Reasons I Like JS Again: ES6

keep-calm-and-hate-javascriptI hated JavaScript. (See my last post.) Hated it – even as my colleagues at Fretless, Davey and Dave, wrote copious amounts of the stuff using various frameworks, and then began teaching week-long JavaScript bootcamps at ElevenFifty.

Oh, I still wrote it, but I wrote it with the attitude of a king condescending to shake hands with his lowliest of subjects. Instead of donning a royal glove, I clothed myself in sneers and vitriol. When Andrew, David, and Missy at OurHealth asked that I stop adding CoffeeScript files to their project, I managed to merely frown. (And then I went to Vim and converted the piece of code I was writing to plain-ol’ JS. Hey, man. Sometimes you appease those with whom you are working on a project. It’s the right, respectful thing to do. … I do think I left one .coffee file in there for them to remember me by.)

Thankfully, JavaScript, the language, receives updates and improvements, much as any other active software project. This June we’ll see the latest release of ECMAScript, the standardized language of which JavaScript is an implementation. It is called ECMAScript 6, ES6, or ES2015. It features what I see as vast improvements to the language. Though much maligning of JavaScript is due to misunderstanding, its current standard still suffers prominent warts that make every day use of the language frustrating for many. ES6 eliminates many of those frustrations, making JS more enjoyable for every day use.

I’m excited to tell you about some of the new features.

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React.js and Flux Made Me Like JS (Again?)

Chimera-from-Greek-mythologyI made it known to those who work with me regularly – whether they wanted me to or not – that I hated JavaScript. Like everyone else, I had written jQuery-heavy monsters of knotted, warty code fit together like a failed experiment in creating a chimera. You know what I mean – all the horror of combining a lion, a goat, and a snake, but with obvious seams and too few legs. I had written Backbone, Knockout, and dabbled in others on the front-end – with good intentions and a positive attitude, I swear. I wrote a Node.js app in an early version of Express. All of these things piled atop one another and led me to the conclusion: I hate JavaScript.

I more or less gave up a couple years ago.

I recently began working with Kyle Shipley at Health Pro on an internal project using React.js. The framework was released well after I threw my hands in the air in disgust at the state of JavaScript and its ecosystem. It turns out a lot has happened since then, and it’s been overwhelmingly positive. Though I will always enjoy making jokes about a new JavaScript library appearing every second, I now see the quality and robustness in the community that I was missing before. React is a huge part of that – for me.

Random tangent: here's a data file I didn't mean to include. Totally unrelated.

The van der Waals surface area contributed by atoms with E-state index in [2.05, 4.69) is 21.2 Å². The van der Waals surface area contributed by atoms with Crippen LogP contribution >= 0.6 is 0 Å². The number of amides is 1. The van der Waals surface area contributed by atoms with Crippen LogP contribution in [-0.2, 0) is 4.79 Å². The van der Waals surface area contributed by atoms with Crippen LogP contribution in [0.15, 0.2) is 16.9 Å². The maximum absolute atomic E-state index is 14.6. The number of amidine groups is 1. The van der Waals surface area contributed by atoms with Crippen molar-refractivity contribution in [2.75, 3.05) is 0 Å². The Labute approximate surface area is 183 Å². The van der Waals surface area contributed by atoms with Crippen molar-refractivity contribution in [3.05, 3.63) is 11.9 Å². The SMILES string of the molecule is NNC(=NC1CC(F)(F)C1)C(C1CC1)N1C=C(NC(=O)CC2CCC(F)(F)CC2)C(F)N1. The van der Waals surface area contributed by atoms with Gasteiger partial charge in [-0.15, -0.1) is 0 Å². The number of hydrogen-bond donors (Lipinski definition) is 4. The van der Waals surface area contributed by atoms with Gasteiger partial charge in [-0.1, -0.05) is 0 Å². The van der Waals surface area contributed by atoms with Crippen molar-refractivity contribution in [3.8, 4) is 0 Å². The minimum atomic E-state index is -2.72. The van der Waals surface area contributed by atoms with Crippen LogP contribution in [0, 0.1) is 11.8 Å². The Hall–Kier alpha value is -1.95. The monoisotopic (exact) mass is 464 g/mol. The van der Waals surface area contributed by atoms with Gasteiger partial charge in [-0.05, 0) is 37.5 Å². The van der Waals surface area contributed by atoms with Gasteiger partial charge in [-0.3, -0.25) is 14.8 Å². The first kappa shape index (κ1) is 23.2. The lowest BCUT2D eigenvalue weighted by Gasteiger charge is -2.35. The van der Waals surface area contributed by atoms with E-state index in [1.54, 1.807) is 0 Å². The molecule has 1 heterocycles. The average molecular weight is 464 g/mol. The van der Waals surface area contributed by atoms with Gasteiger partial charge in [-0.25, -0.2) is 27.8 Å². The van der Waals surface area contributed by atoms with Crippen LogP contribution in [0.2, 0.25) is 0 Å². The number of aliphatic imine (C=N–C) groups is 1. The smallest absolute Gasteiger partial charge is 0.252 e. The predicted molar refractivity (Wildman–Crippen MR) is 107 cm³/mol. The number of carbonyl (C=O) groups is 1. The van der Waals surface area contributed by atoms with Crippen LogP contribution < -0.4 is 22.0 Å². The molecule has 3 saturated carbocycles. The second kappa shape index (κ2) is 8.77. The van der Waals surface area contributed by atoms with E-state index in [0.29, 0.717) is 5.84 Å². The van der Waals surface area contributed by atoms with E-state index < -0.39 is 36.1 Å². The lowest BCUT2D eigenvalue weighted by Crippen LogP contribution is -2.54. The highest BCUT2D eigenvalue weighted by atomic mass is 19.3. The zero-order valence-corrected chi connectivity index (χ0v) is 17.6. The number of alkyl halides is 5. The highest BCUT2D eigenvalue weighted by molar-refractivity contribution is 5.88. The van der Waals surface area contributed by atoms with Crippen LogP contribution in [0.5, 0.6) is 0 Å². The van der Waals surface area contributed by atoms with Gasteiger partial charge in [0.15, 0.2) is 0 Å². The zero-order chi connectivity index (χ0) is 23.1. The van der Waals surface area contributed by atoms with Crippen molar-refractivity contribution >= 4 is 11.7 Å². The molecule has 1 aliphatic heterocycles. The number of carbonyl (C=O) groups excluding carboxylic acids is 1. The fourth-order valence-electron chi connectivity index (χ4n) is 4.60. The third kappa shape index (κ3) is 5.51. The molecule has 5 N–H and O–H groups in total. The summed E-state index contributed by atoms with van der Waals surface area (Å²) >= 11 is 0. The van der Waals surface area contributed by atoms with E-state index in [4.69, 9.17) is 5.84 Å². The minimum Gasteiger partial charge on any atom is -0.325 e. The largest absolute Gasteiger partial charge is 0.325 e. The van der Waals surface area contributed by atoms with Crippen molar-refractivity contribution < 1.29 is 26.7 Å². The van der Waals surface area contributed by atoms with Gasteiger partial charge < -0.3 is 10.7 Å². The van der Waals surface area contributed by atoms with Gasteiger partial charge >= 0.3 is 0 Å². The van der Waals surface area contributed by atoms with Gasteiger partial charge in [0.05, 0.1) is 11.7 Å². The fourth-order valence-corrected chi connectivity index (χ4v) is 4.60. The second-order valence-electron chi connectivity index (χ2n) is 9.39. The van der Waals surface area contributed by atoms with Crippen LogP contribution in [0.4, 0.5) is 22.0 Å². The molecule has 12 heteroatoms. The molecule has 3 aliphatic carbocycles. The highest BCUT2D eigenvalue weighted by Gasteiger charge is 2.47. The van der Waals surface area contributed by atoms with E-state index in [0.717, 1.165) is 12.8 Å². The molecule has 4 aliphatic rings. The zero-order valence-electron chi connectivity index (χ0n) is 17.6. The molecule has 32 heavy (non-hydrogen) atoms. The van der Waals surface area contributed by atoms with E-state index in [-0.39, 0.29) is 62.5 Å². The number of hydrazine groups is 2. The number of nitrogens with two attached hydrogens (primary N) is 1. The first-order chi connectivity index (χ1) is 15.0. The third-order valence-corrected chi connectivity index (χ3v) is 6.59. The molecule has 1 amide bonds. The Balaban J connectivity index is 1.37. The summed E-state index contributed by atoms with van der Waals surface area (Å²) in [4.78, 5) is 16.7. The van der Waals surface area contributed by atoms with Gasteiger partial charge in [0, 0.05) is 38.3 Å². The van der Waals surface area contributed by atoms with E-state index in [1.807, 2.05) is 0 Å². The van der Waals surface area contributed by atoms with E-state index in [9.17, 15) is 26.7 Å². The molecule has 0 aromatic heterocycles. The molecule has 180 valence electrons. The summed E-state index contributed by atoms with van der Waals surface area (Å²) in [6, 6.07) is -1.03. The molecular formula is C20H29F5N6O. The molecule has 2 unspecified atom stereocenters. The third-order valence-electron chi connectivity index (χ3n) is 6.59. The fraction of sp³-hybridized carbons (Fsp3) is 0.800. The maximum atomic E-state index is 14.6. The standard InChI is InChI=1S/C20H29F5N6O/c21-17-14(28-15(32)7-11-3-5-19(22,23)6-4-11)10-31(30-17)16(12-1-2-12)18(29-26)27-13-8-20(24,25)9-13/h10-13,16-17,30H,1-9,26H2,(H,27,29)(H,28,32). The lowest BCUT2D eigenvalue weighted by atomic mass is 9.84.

There are a few primary reasons React has me so excited to be writing JavaScript again. I am not going to talk about what React is, what it does, etc. You’re way smart, man. You can follow links, and probably search on the World Wide Web when other means fail you. I’m just going to tell you what I like about React.

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Training: JavaScript Applications

We have another course coming up. JavaScript Applications runs March 7-13 (plus the night of March 6 for introductions and setup). We are once again partnering with our friends at Eleven Fifty.

If you’re building applications for the web, you have little choice but to deal with JavaScript. It’s the only front-end programming language that web browsers understand out-of-the-box. But don’t just think of it as eating your web vegetables. JavaScript is powerful and even fun when used responsibly!

JavaScript cohort, December, 2014

The first JavaScript cohort at Eleven Fifty. December, 2014

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Exploit your Rails application with MetaSploit

Last month, we published an article on Static Security Analysis of your Ruby and Rails applications, but what about the other side of the coin, live application scanning and exploitation?

MetaSploit is a very popular tool for doing both good and evil. It is a penetration tester for insecure systems and also an exploit delivery mechanism for those that might not have the best intentions at heart. However, it is a powerful tool that we can use it to check our servers and applications for known exploitable security issues (hopefully before others beat us to it)!

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